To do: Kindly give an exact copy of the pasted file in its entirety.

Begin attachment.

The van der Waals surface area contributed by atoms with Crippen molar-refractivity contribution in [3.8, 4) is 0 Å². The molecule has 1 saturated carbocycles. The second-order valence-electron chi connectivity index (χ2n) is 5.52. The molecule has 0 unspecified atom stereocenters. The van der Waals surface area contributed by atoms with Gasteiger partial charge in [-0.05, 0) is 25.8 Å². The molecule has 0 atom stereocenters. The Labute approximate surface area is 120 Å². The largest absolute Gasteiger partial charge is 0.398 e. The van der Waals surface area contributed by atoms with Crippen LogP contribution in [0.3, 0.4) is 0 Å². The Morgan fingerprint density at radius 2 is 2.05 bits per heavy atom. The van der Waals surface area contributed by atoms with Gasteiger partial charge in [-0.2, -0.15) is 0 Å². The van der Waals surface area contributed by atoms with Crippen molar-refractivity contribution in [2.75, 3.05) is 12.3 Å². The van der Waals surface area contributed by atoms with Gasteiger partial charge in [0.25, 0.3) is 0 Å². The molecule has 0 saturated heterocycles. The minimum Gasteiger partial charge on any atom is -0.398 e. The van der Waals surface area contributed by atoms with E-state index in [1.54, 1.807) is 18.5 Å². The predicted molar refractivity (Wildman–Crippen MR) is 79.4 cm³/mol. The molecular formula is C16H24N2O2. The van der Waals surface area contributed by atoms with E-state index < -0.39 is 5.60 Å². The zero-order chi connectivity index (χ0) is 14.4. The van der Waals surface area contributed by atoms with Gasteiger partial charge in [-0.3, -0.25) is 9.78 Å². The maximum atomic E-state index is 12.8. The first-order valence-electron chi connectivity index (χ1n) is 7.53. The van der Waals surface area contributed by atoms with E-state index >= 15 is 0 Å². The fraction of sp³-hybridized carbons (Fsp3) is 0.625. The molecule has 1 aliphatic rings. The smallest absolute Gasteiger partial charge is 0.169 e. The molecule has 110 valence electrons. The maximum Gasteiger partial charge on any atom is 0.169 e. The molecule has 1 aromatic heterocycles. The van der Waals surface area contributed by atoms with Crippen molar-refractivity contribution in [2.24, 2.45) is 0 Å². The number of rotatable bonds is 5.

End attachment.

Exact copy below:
The van der Waals surface area contributed by atoms with Crippen molar-refractivity contribution in [3.8, 4) is 0 Å². The molecule has 1 saturated carbocycles. The second-order valence-electron chi connectivity index (χ2n) is 5.52. The molecule has 0 unspecified atom stereocenters. The van der Waals surface area contributed by atoms with Gasteiger partial charge in [-0.05, 0) is 25.8 Å². The molecule has 0 atom stereocenters. The Labute approximate surface area is 120 Å². The largest absolute Gasteiger partial charge is 0.398 e. The van der Waals surface area contributed by atoms with Crippen LogP contribution in [0.3, 0.4) is 0 Å². The Morgan fingerprint density at radius 2 is 2.05 bits per heavy atom. The van der Waals surface area contributed by atoms with Gasteiger partial charge in [-0.2, -0.15) is 0 Å². The van der Waals surface area contributed by atoms with Crippen molar-refractivity contribution in [2.75, 3.05) is 12.3 Å². The van der Waals surface area contributed by atoms with Gasteiger partial charge in [0.25, 0.3) is 0 Å². The molecule has 0 saturated heterocycles. The minimum Gasteiger partial charge on any atom is -0.398 e. The van der Waals surface area contributed by atoms with E-state index in [1.54, 1.807) is 18.5 Å². The predicted molar refractivity (Wildman–Crippen MR) is 79.4 cm³/mol. The molecular formula is C16H24N2O2. The van der Waals surface area contributed by atoms with E-state index < -0.39 is 5.60 Å². The zero-order chi connectivity index (χ0) is 14.4. The van der Waals surface area contributed by atoms with Gasteiger partial charge in [-0.3, -0.25) is 9.78 Å². The maximum atomic E-state index is 12.8. The first-order valence-electron chi connectivity index (χ1n) is 7.53. The van der Waals surface area contributed by atoms with E-state index >= 15 is 0 Å². The fraction of sp³-hybridized carbons (Fsp3) is 0.625. The molecule has 1 aliphatic rings. The smallest absolute Gasteiger partial charge is 0.169 e. The molecule has 110 valence electrons. The maximum Gasteiger partial charge on any atom is 0.169 e. The molecule has 1 aromatic heterocycles. The van der Waals surface area contributed by atoms with Crippen molar-refractivity contribution in [2.24, 2.45) is 0 Å². The number of rotatable bonds is 5.